Sunday, July 31, 2005

Globalization & Free Trade

I'm back!

With the recent passage of CAFTA, I thought this an appropriate time to lay down some ideas about free trade and globalization.

What goes around comes around, and when in relation to trade, comes around and then some. With increasing globalization, countries can specialize, basic resources become cheaper and more abundant, and competition brings about increased efficiency. Free trade/globalization also brings interdependency and constant contact between all cultures. This breeds peace and understanding between the peoples of the world. Thus, globalization brings about increased wealth and peace for all the world. The microcosm for this model is Europe, which after thousands of years of constant war has now found prosperity, peace, and understanding due to the EU, an organization whose primary function is insuring free and fair trade. For these, positive, reasons free (and fair) trade is considered a fundamentally good objective and one that should be encouraged through American policy.

This said, there is a flip side that entails that our country act with some common sense (practicality) whilst globalizing. With specialization comes whole segments of the economy dying off while others expand, with abundant resources waste and faster consumption of the planet, with competition and efficiency comes lost jobs, despite the net gain. The very act of going out and making free trade agreements with other countries requires caution lest you end up on an unfair playing field.

Thus it is essential that our government insures a smooth transition through sound practical policies. The government needs to provide re-education to those who find themselves in an obsolete or uncompetitive job market. They need to make sure that the market's appetite in the short term is satiable in the long term by making sure that we have long-term resources available (this principally applies to energy). We also need to insure that the United States remains the most competitive player out there. This is best achieved through a superior education regime, an excellent infrastructure, and minimal regulations. Finally, we need to make sure everybody's playing by the rules. This is accomplished by using tariffs to punish countries (China) that are, for instance, subsidizing their companies, pegging their currency, and stealing one of our most valuable commodities by not respecting patent laws. If we do all of this on the economic side, there is no reason why globalization cannot be a win-win proposition for all the participants.

The non-economic side also has its flip side. Interdependency can bring about crucial political weaknesses if say, someone else is building your tanks, or in our case, we no longer build big ships, forcing prices through the roof when the navy wants one and there's only one American shipyard left with which to "negotiate". Constant contact between cultures can also breed resentment and misunderstandings, this is occuring in the Middle East when, for instance, they travel to Europe and see the opulent, free, and wealthy culture contrasted against... twenty-something countries who cannot equal Spain's GDP (the Arab League). Fixing the political weaknesses should be rather straightforward: insure that we have strategically essential resources for the short term (the oil reserve) and alternatives in the long term (working on that...), and bolster industries considered essential to our national security, like shipbuilding. The cultural aspect is a little more complicated. When those (case in point) Muslims go and see how rich the rest of the world is and wonder why their, (from their point of view) "enlightened", world is suffering, there's a very small chance that the government controlled media/religion is going to name the true problem: government incompetency due to lack of reform & democracy. No, they'll say it's the Europeans, or even better, the American's fault. "They're abusing you! Obviously they're cheating because they're winning!" I'm sure they aren't the only ones; no doubt the same ideas are pushed by all insecure governments, ranging from North Korea to Belorussia. To counter this will require an extensive system for insuring that where there's contact, there's understanding. To accomplish that it is integral that the practical policy on Islamic Extremism is implemented, as well a general (tactful) push for free speech across the board, for when all ideas are lined up on next to eachother in the global marketplace, the people almost always buy ours.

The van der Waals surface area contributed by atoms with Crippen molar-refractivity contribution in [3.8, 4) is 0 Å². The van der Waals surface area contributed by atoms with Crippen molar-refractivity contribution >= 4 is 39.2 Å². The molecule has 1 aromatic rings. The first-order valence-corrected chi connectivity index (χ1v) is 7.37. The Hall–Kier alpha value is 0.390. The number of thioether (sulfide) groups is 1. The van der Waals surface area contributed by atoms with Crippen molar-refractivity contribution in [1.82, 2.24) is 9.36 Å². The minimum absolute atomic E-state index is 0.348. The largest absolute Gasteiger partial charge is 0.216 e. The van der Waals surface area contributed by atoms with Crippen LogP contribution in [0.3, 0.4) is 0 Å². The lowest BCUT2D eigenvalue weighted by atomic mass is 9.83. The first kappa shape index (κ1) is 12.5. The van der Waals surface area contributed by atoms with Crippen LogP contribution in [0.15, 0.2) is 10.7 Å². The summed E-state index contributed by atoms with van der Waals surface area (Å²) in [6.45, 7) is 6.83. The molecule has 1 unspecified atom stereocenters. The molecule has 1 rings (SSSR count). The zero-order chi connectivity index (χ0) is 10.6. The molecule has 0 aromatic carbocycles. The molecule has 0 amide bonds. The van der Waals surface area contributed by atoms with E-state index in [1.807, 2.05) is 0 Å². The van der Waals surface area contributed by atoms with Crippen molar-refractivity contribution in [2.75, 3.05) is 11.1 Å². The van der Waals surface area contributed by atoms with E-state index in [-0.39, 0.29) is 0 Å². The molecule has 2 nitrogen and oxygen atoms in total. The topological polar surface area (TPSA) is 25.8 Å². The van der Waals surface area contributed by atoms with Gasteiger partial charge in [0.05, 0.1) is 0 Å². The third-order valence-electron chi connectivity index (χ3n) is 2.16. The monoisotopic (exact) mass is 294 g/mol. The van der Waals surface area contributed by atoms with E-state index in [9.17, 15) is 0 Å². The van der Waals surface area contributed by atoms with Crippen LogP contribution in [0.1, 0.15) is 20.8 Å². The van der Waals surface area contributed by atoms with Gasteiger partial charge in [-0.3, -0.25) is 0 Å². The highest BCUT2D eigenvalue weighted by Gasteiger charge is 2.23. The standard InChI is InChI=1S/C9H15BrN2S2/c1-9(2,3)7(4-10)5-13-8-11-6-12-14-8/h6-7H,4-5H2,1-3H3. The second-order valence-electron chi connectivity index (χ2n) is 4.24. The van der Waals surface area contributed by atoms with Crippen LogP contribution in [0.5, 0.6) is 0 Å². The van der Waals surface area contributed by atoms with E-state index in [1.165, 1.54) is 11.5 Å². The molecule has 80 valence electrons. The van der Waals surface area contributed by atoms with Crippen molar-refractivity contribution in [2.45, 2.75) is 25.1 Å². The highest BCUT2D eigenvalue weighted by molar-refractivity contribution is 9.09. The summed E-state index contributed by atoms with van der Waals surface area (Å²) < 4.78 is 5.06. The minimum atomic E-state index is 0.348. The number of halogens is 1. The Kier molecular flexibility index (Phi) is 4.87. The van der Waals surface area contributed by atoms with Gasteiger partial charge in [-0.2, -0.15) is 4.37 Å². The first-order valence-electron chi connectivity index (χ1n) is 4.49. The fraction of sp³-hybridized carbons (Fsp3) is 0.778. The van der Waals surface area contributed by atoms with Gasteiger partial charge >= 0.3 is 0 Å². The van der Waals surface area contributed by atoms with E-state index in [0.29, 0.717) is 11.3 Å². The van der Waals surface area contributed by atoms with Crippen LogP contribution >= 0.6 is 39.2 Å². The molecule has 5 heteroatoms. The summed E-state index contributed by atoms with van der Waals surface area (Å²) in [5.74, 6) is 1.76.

America should push free trade, but make sure that it is fair. We should also insure that we have a smooth transition to a globalized economy, and protect industries/resources key to our national security. Finally, we need to implement policies which bring about cultural understanding through free speech for all, for therein lies true world peace. Thus stands the practical policy on globalization & free trade as of 7/31/05.

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